Black is the New White
In tough times, Eric Ripert banks on the black truffle
In tough economic times, even star chefs have to cut back on exorbitant ingredients. But at Le Bernardin, chef Eric Ripert has found one way to keep luxury (and spirits) high during gloomy days, which is why he's declared 2009 "The Year of the Black Truffle."
Though it's still a decadent addition to any meal, the black truffle is less expensive than its white counterpart. Ripert recommends the Plantin brand's line of canned truffles, truffle juice and truffle oils. At home, he adds them to soups, sauces and vinaigrettes. For a most comforting dish, he tosses diced truffles into scrambled eggs. "People want small luxuries during stressful times," he says. "And truffles are a touch of luxury to be savored."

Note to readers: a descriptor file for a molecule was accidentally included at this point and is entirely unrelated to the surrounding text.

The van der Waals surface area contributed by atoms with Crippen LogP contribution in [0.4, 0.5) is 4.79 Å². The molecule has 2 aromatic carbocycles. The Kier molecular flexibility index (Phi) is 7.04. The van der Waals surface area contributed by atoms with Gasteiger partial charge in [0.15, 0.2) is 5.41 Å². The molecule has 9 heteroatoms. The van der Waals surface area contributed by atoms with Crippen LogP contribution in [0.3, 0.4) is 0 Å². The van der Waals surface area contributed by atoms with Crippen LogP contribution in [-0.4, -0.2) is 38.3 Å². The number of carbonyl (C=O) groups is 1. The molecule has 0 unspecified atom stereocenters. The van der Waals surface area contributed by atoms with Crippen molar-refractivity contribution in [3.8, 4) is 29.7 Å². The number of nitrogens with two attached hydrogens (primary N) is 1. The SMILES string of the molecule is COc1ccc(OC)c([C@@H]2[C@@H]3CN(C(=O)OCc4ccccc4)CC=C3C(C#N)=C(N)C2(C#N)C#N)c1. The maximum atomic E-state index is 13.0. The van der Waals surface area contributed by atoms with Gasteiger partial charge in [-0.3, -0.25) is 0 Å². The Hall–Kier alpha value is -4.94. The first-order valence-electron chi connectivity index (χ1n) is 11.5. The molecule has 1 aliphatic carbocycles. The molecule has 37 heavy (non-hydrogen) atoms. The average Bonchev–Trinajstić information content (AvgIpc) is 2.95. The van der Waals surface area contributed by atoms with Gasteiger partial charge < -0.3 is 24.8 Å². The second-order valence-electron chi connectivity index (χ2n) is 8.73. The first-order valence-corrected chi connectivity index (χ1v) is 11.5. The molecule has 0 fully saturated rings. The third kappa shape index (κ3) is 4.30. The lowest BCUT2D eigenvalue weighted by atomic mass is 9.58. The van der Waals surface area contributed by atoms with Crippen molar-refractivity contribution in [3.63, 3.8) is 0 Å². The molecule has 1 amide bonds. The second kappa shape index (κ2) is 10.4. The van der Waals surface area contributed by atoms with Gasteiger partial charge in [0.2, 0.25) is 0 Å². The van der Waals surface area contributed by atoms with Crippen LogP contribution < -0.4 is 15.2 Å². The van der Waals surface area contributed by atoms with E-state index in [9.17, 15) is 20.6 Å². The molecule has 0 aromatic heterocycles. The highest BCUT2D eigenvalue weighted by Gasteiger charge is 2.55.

At Le Bernardin, Ripert's epicurean answer to the state of the world translates to dishes like crab with black-truffle sauce and a special all-truffle menu for Valentine's Day. And Ripert's not only making donations to your stomach: In addition to the generous amounts of leftover food he gives to City Harvest each night, Ripert is contributing a dollar from every meal Le Bernardin serves this year to the organization, plus another dollar from each restaurant-based sale of his new book, On the Line.
Le Bernardin, 155 W. 51st St. (at Seventh Ave.); 212-554-1515 or le-bernardin.com
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